Putting a novel away after negative feedback
Another reason you might consider putting a novel away is that you’re getting feedback from potential agents, editors, or writer friends that a novel doesn’t have potential.
If you still believe in the novel, then you don’t have to listen to them. Keep editing and submitting. How you’re feeling about the novel — and the submission process in general — is more important than what people are saying about it.
Remember, there’s no such thing as a time limit for publication. Your novel won’t go “out of style.” You can even take a break from submitting and get back at it in a few months, or you could go the self-publishing route.
When you receive feedback that you know is accurate, and just don’t have the will or inspiration to fix your novel, then trust your gut. Chances are, your enthusiasm is pulling you towards your next great idea, rather than towards fixing your last one. (Nathan has a great post about this exact situation.) It’s OK to let gravity pull you towards your next project. One day, that same force may pull you back.
Mourning your book
When I decided to stop writing my novel, I went through a long period of anger.
First, I was angry at myself for “giving up,” even though I knew in my gut that I’d made the right decision. Then it was anger at the book and my moody, self-pitying characters. That turned into regret for not giving up and moving on sooner.
I didn’t write for a while. I just couldn’t muster up the energy to feel passionate about writing.
Looking back, I know that this mourning period was perfectly natural. Sure, it would have been better if I could bounce right back and jump into another novel immediately. That might have even helped me feel better faster.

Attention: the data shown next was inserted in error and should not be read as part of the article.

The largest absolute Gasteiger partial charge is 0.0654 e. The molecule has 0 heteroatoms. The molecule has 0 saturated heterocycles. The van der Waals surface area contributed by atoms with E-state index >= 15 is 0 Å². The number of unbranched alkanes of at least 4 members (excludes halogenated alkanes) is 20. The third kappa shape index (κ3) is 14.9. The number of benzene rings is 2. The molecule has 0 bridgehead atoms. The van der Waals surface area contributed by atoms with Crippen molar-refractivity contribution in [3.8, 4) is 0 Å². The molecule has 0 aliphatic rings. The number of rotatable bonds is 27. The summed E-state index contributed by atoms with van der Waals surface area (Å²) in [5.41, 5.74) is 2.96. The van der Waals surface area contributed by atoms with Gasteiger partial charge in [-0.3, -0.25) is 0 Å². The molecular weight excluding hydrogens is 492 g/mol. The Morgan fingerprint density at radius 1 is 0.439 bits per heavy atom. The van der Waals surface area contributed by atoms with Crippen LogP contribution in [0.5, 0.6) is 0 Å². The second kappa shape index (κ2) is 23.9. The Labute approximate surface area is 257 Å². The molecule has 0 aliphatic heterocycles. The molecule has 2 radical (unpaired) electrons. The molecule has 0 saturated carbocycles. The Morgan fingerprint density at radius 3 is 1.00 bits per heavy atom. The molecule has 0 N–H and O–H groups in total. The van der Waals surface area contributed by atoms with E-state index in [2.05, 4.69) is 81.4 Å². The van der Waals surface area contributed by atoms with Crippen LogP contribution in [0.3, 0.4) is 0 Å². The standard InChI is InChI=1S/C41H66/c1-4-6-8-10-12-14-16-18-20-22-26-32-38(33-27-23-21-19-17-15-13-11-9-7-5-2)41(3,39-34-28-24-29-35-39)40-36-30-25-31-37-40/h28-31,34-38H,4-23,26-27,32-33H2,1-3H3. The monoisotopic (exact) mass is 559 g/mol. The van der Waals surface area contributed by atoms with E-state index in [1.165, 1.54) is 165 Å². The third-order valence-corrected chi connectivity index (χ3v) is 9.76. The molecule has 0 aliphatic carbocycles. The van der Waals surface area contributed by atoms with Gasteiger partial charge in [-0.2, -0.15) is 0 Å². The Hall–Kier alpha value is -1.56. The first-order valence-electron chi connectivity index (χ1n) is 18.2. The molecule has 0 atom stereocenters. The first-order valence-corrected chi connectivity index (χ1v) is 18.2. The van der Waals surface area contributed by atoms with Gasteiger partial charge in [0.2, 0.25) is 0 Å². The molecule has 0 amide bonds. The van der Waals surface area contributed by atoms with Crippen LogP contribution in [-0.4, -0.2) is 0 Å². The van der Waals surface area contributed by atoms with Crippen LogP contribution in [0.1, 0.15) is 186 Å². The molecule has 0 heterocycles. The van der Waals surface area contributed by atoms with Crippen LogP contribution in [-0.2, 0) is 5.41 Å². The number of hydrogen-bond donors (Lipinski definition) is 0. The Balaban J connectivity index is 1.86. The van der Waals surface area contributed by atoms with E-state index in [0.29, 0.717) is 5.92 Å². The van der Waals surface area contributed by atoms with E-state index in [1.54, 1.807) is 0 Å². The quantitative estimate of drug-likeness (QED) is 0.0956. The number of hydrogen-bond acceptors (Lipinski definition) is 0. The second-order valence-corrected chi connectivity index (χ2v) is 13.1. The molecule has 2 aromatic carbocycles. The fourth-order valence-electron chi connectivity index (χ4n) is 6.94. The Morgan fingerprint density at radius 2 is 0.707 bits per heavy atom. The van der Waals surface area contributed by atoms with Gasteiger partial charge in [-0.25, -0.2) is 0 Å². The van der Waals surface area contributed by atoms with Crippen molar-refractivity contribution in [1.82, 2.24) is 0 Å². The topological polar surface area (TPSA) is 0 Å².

But it was what it was. Anger didn’t kill me. I just needed time to let it go.
Just don’t set your book on fire. One day, you may have a eureka moment and one scene could become the foundation of something completely different. Save all copies of your book.
Your next book will be better
One of the key things that helped me move on was remembering that although I didn’t get a book deal or polished novel out of the process, I did get a lot of other things.
- Most importantly, I learned that I could write a novel. Even if it wasn’t perfect, I’d written a book from beginning to end multiple times. I could do it again.
- I met Scrivener. Fell in love.
- I understood what not to do when plotting a novel. When I started to write my next novel, I constructed a much more dynamic and interesting plot with more motivated characters. I’m not trying to “manufacture” drama on top of a weak plot anymore. The plot itself just moves. It’s a relief.
- I learned to never again write a book with main characters who are fundamentally unmotivated in life. Writers more skilled than I am could probably make it work, but in the future my characters will be passionate about something that drives a core element of the plot. I think I thought “literature” must be moody and unspecific? Yeah, nope.
This sounds corny, but I encourage you to write down what you learned from your novel-in-mourning. It really helped me.
Putting aside a manuscript is a huge decision. But if you’ve fallen out of love with your book and it has major plot and character issues, it may be time to start writing something else.
Just remember: if you also need to hit something or blow stuff up, I fully support you. But your next book will be awesome. Trust me.
Have you ever stopped writing a book that you’d worked on for years? Any advice for mourning a book and moving on?
Art: Michael Conrad Hirt – A vanitas still life with a candle, an inkwell, a quill pen, a skull and books